Dian cuisine is the term for Han Chinese cuisine found in Yunnan, especially around Kunming. Dian-style dishes are similar to Sichuan dishes and tend to favor spicy and sour flavors. Rice is a staple here, as is a type of rice noodle called mixian. A favorite dish is guoqiao mixian, a boiling broth served with raw pork and vegetables that all cook in the bowl. Qiguo ji (steampot chicken), another trademark Dian-style dish, uses a special earthenware pot to steam chicken and vegetables into a savory soup.
One thing that sets Dian cuisine apart from that of the rest of China is its use of dairy products. Rubing is a mildly flavored cheese made from goat's milk, and is typically fried and served with dried chili peppers or sugar. It is a little drier and less pungent than most other goat cheese. Rushan, or "milk fan," is a long strip of a cheese that is spread with a salty or sweet sauce. Wrapped around a chopstick, it makes a handy snack.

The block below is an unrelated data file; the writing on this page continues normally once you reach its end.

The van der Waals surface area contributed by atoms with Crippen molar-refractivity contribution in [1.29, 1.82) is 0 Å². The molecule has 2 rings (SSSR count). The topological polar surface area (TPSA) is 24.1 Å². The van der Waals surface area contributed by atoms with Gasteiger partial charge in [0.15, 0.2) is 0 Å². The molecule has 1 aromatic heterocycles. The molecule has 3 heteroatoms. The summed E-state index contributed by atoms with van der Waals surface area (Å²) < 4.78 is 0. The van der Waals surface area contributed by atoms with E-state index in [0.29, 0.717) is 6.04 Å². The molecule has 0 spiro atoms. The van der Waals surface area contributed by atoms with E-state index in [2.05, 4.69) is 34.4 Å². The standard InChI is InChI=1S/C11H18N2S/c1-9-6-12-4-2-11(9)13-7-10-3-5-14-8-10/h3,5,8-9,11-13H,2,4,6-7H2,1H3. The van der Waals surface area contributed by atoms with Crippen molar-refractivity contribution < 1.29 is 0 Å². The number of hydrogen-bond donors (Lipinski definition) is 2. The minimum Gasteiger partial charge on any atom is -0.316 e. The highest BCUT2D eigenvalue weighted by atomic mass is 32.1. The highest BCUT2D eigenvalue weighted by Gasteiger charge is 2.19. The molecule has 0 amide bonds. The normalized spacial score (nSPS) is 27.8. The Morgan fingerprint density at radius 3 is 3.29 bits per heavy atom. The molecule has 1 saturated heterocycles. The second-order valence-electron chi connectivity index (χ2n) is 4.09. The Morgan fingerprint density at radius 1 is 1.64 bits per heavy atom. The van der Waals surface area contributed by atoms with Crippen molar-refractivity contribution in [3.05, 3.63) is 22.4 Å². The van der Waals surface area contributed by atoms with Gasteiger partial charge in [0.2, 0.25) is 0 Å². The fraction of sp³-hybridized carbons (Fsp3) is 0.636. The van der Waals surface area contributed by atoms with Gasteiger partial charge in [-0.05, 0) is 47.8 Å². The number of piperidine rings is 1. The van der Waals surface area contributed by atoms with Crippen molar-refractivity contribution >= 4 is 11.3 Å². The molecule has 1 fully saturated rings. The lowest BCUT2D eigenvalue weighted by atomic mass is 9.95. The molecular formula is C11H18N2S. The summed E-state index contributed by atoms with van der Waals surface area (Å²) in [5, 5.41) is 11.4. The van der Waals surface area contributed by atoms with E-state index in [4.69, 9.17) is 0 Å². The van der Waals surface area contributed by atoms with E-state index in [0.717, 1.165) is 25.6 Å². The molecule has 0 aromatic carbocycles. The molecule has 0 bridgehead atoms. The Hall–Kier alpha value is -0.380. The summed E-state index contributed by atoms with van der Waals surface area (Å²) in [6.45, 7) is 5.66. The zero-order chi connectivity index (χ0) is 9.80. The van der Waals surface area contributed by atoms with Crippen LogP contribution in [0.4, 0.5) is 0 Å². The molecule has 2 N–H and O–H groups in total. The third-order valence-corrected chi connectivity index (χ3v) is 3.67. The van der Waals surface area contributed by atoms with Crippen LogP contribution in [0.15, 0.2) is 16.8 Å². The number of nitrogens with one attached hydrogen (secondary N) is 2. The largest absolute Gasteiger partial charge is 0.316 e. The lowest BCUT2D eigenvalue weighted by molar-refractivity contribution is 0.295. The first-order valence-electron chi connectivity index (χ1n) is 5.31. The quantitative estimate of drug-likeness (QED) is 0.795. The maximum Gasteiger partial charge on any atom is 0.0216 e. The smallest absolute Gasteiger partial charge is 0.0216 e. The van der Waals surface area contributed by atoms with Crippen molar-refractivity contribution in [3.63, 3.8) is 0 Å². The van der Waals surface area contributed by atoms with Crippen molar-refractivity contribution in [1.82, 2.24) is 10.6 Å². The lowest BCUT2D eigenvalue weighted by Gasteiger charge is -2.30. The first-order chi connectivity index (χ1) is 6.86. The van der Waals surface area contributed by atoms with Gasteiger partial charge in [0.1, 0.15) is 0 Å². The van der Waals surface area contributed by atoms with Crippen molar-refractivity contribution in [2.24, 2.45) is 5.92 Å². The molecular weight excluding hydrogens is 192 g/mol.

Street barbecue is a major part of the Yunnan culinary experience. Every kind of meat and vegetable is on offer, as well as quail eggs, chou doufu (stinky tofu), and ou (lotus root filled with sticky rice). Most restaurants in Yunnan close early, but barbecue stands stay open until the wee hours, making them a good place for a late-night snack. As for the morning after, a Yunnan breakfast is incomplete without shao erkuai (grilled rice pancakes with sweet or savory fillings and optional youtiao, a fried dough stick), often sold at mobile grills.
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